(Dhaka) – The Burmese military summarily executed several dozen Rohingya Muslims in Maung Nu village in Burma’s Rakhine State on August 27, 2017, Human Rights Watch said today. Witnesses said that Burmese soldiers had beaten, sexually assaulted, stabbed, and shot villagers who had gathered for safety in a residential compound, two days after Rohingya militants attacked a local security outpost and military base.
Human Rights Watch has not been able to verify estimates of the number of villagers killed. Satellite imagery analyzed by Human Rights Watch shows the near total destruction of the villages of Maung Nu (known locally as Monu Para) and nearby Hpaung Taw Pyin (known locally as Pondu Para). The damage signatures are consistent with fire.
“All the horrors of the Burmese army’s crimes against humanity against the Rohingya are evident in the mass killings in Maung Nu village,” said Phil Robertson, deputy Asia director at Human Rights Watch. “These atrocities demand more than words from concerned governments; they need concrete responses with consequences.”
On September 28, the United Nations Security Council met to discuss Burma publicly for the first time in eight years, but took no action. Human Rights Watch repeated its call for the council and concerned countries to adopt an arms embargo and individual sanctions, including travel bans and asset freezes, against Burmese military commanders implicated in abuses.
Human Rights Watch spoke with 14 survivors and witnesses from Maung Nu and surrounding villages in the Chin Tha Mar village tract of Buthidaung Township. The witnesses, now refugees in Bangladesh, said that after the militant attacks they feared Burmese military retaliation. Several hundred gathered in a large residential compound in Maung Nu. Several Burmese soldiers entered the compound while others surrounded it. They took several dozen Rohingya men and boys into the courtyard and then shot or stabbed them to death. Others were killed as they tried to flee. The soldiers then loaded the bodies – some witnesses said a hundred or more – into military trucks and took them away.
Attacks by Militants
Over 500,000 Rohingya Muslims have fled to Bangladesh to escape mass atrocities by Burmese security forces. The crackdown followed after militants from the Arakan Rohingya Salvation Army (ARSA), on August 25, attacked a military camp and about 30 security force outposts throughout northern Rakhine State. The government reported that the militants killed 11 security force personnel during the attacks.
The militants attacked the headquarters of the Western Command’s Light Infantry Battalion 552 in Taung Bazar, about 10 kilometers north of Maung Nu. The government said that at least 10 militants were killed.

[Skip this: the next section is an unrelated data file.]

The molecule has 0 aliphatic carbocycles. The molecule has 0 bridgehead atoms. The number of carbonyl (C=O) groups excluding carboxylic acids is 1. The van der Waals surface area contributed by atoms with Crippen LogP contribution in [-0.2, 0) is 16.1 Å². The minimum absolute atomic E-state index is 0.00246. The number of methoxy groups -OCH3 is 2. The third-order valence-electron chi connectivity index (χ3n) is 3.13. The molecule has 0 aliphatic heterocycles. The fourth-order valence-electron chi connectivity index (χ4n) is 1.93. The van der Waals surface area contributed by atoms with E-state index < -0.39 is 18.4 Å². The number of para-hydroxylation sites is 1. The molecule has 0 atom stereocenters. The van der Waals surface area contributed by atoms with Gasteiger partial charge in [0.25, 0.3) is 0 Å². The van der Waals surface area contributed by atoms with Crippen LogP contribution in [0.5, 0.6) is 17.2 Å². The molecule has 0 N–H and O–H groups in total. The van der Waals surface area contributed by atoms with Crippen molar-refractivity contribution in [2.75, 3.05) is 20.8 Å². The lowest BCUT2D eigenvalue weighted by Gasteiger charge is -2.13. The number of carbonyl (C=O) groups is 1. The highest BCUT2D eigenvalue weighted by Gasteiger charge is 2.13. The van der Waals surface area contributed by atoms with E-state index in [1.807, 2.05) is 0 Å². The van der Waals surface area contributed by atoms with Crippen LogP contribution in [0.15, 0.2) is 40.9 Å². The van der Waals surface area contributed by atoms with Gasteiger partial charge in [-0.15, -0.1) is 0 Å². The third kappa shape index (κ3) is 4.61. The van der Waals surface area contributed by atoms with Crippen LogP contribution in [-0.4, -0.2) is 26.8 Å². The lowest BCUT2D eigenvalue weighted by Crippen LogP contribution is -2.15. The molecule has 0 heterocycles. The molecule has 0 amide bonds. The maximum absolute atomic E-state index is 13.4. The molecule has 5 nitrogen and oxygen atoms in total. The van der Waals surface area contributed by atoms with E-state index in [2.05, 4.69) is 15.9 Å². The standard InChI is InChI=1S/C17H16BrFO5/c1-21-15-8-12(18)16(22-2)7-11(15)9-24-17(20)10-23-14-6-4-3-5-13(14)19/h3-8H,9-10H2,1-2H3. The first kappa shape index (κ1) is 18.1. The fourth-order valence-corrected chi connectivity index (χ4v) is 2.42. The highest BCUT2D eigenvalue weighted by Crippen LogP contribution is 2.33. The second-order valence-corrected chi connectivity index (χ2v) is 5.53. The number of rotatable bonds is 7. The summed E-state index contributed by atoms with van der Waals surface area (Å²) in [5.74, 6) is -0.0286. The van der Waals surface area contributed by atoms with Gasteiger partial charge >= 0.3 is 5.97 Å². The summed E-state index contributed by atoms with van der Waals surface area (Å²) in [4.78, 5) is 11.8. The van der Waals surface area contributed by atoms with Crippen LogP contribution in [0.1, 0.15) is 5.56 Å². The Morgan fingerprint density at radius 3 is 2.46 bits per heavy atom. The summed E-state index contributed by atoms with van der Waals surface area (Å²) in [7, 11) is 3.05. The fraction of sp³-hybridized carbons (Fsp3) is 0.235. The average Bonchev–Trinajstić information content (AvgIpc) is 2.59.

One of the post attacks occurred early that morning close to the market in Hpaung Taw Pyin, just north of Maung Nu, when ARSA militants attacked a checkpoint manned by the Border Guard Police (BGP). Residents living near the market told Human Rights Watch that they were sleeping at home and heard heavy gunfire coming from the area near the BGP checkpoint. They said gunfire continued until about 6 a.m.
Mohammad Usman, a 15-year-old Rohingya, said he was awakened by the heavy gunfire. When their homes caught fire, he and other villagers fled, but it was too dark to see who was shooting. “We ran out of our house to other villages,” he said. “Bullets were falling like rain and people were falling down around me. Suddenly, I felt something hit my arm and then my back. I lost consciousness and I woke up in someone else’s home.” Mohammad said he had been shot in the arm and hit by shrapnel in the back.
The Burmese government reported that over 100 militants took part in that attack using “swords, firearms and bombs,” and that two police officers and two militants were killed. There are numerous reports of serious abuses committed by ARSA militants, though Human Rights Watch has not been able to independently verify those accounts, in part because of the lack of access to northern Rakhine State.
Human Rights Watch could not verify the government’s figures, but witnesses said that after the fighting ceased soldiers from the army camp requisitioned a large private boat onto which they loaded an unknown number of bodies from near the village marketplace. The boat owner, Mohammad Zubair, identified the soldier who seized the boat as Staff Sergeant Baju from an army camp just south of the market occupied by Light Infantry Battalion 564. Zubair said he watched the soldiers load the bodies, some of which he recognized as young Rohingya men from the area.
Killing of Villagers by Soldiers
Human Rights Watch reporting on the Burmese military’s campaign of ethnic cleansing.